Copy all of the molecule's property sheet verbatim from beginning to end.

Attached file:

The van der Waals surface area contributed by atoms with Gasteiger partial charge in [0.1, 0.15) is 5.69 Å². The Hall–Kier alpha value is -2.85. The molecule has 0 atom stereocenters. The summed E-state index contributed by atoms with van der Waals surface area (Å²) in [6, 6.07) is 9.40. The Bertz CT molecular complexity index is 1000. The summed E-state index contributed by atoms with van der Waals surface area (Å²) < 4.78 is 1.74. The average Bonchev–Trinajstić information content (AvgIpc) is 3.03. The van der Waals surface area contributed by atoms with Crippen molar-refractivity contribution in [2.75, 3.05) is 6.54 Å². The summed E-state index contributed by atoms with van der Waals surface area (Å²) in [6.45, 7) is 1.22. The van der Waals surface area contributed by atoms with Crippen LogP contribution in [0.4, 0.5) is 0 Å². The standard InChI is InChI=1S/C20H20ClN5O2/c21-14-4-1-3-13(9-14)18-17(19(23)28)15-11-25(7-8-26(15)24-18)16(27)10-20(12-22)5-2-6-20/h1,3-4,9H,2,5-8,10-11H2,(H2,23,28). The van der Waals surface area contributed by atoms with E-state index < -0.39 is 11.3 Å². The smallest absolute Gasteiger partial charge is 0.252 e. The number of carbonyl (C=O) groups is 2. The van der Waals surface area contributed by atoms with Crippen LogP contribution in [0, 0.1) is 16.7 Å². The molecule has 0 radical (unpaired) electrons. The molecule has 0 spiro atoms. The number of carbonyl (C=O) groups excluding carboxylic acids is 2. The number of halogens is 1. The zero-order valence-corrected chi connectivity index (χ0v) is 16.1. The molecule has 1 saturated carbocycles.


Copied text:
The van der Waals surface area contributed by atoms with Gasteiger partial charge in [0.1, 0.15) is 5.69 Å². The Hall–Kier alpha value is -2.85. The molecule has 0 atom stereocenters. The summed E-state index contributed by atoms with van der Waals surface area (Å²) in [6, 6.07) is 9.40. The Bertz CT molecular complexity index is 1000. The summed E-state index contributed by atoms with van der Waals surface area (Å²) < 4.78 is 1.74. The average Bonchev–Trinajstić information content (AvgIpc) is 3.03. The van der Waals surface area contributed by atoms with Crippen molar-refractivity contribution in [2.75, 3.05) is 6.54 Å². The summed E-state index contributed by atoms with van der Waals surface area (Å²) in [6.45, 7) is 1.22. The van der Waals surface area contributed by atoms with Crippen LogP contribution in [0.4, 0.5) is 0 Å². The standard InChI is InChI=1S/C20H20ClN5O2/c21-14-4-1-3-13(9-14)18-17(19(23)28)15-11-25(7-8-26(15)24-18)16(27)10-20(12-22)5-2-6-20/h1,3-4,9H,2,5-8,10-11H2,(H2,23,28). The van der Waals surface area contributed by atoms with E-state index < -0.39 is 11.3 Å². The smallest absolute Gasteiger partial charge is 0.252 e. The number of carbonyl (C=O) groups is 2. The van der Waals surface area contributed by atoms with Crippen LogP contribution in [0, 0.1) is 16.7 Å². The molecule has 0 radical (unpaired) electrons. The molecule has 0 spiro atoms. The number of carbonyl (C=O) groups excluding carboxylic acids is 2. The number of halogens is 1. The zero-order valence-corrected chi connectivity index (χ0v) is 16.1. The molecule has 1 saturated carbocycles.